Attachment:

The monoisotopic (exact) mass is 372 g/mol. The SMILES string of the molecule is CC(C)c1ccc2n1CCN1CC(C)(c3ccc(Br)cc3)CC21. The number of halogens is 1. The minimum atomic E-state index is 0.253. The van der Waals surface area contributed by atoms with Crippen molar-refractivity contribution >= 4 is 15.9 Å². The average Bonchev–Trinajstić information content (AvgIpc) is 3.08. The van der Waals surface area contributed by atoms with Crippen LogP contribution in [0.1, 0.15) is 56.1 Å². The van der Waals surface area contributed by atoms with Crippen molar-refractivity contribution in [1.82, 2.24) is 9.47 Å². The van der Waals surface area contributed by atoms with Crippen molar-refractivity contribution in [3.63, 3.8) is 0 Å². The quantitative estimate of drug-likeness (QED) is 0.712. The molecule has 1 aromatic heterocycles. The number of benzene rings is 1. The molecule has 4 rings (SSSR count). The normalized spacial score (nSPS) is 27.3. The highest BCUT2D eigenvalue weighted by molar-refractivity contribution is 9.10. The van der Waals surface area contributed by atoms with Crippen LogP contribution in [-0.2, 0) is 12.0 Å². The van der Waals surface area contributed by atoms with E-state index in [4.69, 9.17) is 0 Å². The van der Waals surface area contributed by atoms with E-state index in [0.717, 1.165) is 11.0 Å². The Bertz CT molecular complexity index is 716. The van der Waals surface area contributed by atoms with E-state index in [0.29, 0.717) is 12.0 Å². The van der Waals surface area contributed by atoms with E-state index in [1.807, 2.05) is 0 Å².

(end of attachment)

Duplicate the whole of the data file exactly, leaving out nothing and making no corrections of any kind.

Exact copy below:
The monoisotopic (exact) mass is 372 g/mol. The SMILES string of the molecule is CC(C)c1ccc2n1CCN1CC(C)(c3ccc(Br)cc3)CC21. The number of halogens is 1. The minimum atomic E-state index is 0.253. The van der Waals surface area contributed by atoms with Crippen molar-refractivity contribution >= 4 is 15.9 Å². The average Bonchev–Trinajstić information content (AvgIpc) is 3.08. The van der Waals surface area contributed by atoms with Crippen LogP contribution in [0.1, 0.15) is 56.1 Å². The van der Waals surface area contributed by atoms with Crippen molar-refractivity contribution in [1.82, 2.24) is 9.47 Å². The van der Waals surface area contributed by atoms with Crippen molar-refractivity contribution in [3.63, 3.8) is 0 Å². The quantitative estimate of drug-likeness (QED) is 0.712. The molecule has 1 aromatic heterocycles. The number of benzene rings is 1. The molecule has 4 rings (SSSR count). The normalized spacial score (nSPS) is 27.3. The highest BCUT2D eigenvalue weighted by molar-refractivity contribution is 9.10. The van der Waals surface area contributed by atoms with Crippen LogP contribution in [-0.2, 0) is 12.0 Å². The van der Waals surface area contributed by atoms with E-state index in [4.69, 9.17) is 0 Å². The van der Waals surface area contributed by atoms with E-state index in [0.717, 1.165) is 11.0 Å². The Bertz CT molecular complexity index is 716. The van der Waals surface area contributed by atoms with E-state index in [0.29, 0.717) is 12.0 Å². The van der Waals surface area contributed by atoms with E-state index in [1.807, 2.05) is 0 Å².